Abstract

The so-called “simple salt approximation” is used to calculate the lattice energies of double salts (compounds that contain two or more different types of ions). Enthalpies and Gibbs energies of dissolution based upon these lattice energies are then used to estimate the solubilities of hydroxyl sulfates, hydroxyl carbonates, hydroxyl nitrates, hydroxyl chlorides, and hydroxyl phosphates. Based on the solubilities, general rules are postulated for the relative stabilities of double salts that have the same cations and anions, but in different stoichiometries. These observations provide an understanding of the relative stabilities of many minerals and guidance for the design of synthetic methods, and have been used to prepare likasite [Cu3NO3(OH)5·2H2O], the zinc analog [Zn3SO4(OH)4] of antlerite [Cu3SO4(OH)4], and Cu5(SO4)2(OH)6·4H2O.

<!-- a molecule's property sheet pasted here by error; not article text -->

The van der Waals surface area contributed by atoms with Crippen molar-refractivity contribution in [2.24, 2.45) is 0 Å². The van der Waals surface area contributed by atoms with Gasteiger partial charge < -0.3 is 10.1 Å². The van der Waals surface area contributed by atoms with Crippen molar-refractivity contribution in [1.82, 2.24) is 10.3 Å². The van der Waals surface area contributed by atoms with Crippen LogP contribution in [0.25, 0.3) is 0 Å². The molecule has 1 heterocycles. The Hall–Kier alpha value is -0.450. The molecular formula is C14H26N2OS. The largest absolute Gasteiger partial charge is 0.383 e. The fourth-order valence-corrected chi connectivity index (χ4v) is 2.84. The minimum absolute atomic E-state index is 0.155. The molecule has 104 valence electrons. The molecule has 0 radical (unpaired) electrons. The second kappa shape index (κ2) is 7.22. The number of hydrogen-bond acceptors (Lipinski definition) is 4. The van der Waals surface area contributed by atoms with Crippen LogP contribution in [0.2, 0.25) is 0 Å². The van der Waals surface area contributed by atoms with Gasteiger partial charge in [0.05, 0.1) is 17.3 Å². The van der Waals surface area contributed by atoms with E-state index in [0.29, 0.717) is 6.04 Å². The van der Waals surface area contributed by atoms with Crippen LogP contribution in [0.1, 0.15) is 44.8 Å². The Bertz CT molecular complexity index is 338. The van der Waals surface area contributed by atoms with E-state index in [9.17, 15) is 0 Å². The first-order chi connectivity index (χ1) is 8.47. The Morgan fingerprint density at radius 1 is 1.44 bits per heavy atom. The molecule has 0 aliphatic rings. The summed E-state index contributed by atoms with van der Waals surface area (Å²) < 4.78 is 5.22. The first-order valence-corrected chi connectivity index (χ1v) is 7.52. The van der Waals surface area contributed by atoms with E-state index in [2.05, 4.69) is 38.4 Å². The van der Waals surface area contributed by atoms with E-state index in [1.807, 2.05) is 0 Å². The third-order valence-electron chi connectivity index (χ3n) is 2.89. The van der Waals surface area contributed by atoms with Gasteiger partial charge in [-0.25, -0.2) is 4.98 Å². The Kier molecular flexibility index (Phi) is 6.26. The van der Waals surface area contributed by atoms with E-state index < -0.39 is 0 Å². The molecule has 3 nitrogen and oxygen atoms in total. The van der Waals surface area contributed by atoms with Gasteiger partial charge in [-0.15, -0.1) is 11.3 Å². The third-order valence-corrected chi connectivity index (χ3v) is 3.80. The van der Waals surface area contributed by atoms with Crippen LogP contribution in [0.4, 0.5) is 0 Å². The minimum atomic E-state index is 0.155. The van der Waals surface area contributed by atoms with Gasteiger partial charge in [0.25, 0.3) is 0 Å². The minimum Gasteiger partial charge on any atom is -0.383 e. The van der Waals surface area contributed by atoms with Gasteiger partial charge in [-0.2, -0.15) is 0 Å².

You do not currently have access to this article.